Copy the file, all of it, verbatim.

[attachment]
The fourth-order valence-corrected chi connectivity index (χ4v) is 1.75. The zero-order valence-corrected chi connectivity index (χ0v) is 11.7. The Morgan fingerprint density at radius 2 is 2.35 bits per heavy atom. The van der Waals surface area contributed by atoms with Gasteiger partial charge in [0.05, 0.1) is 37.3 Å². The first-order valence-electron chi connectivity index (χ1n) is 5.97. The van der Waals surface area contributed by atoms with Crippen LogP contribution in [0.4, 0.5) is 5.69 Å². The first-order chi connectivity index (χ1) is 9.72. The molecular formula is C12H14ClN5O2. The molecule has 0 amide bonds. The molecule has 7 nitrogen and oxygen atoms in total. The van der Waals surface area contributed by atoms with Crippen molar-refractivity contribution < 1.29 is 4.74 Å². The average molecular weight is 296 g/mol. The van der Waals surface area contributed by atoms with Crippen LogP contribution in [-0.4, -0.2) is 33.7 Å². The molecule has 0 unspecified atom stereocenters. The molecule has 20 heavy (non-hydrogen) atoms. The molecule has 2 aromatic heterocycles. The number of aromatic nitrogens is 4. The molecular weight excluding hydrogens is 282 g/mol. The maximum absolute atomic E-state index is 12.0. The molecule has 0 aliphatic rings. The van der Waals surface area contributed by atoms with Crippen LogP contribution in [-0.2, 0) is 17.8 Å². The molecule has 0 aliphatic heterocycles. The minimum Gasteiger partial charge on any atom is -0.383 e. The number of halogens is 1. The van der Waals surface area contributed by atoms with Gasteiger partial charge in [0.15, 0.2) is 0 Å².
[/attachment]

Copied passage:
The fourth-order valence-corrected chi connectivity index (χ4v) is 1.75. The zero-order valence-corrected chi connectivity index (χ0v) is 11.7. The Morgan fingerprint density at radius 2 is 2.35 bits per heavy atom. The van der Waals surface area contributed by atoms with Gasteiger partial charge in [0.05, 0.1) is 37.3 Å². The first-order valence-electron chi connectivity index (χ1n) is 5.97. The van der Waals surface area contributed by atoms with Crippen LogP contribution in [0.4, 0.5) is 5.69 Å². The first-order chi connectivity index (χ1) is 9.72. The molecular formula is C12H14ClN5O2. The molecule has 0 amide bonds. The molecule has 7 nitrogen and oxygen atoms in total. The van der Waals surface area contributed by atoms with Crippen molar-refractivity contribution < 1.29 is 4.74 Å². The average molecular weight is 296 g/mol. The van der Waals surface area contributed by atoms with Crippen LogP contribution in [-0.4, -0.2) is 33.7 Å². The molecule has 0 unspecified atom stereocenters. The molecule has 20 heavy (non-hydrogen) atoms. The molecule has 2 aromatic heterocycles. The number of aromatic nitrogens is 4. The molecular weight excluding hydrogens is 282 g/mol. The maximum absolute atomic E-state index is 12.0. The molecule has 0 aliphatic rings. The van der Waals surface area contributed by atoms with Crippen LogP contribution in [-0.2, 0) is 17.8 Å². The molecule has 0 aliphatic heterocycles. The minimum Gasteiger partial charge on any atom is -0.383 e. The number of halogens is 1. The van der Waals surface area contributed by atoms with Gasteiger partial charge in [0.15, 0.2) is 0 Å².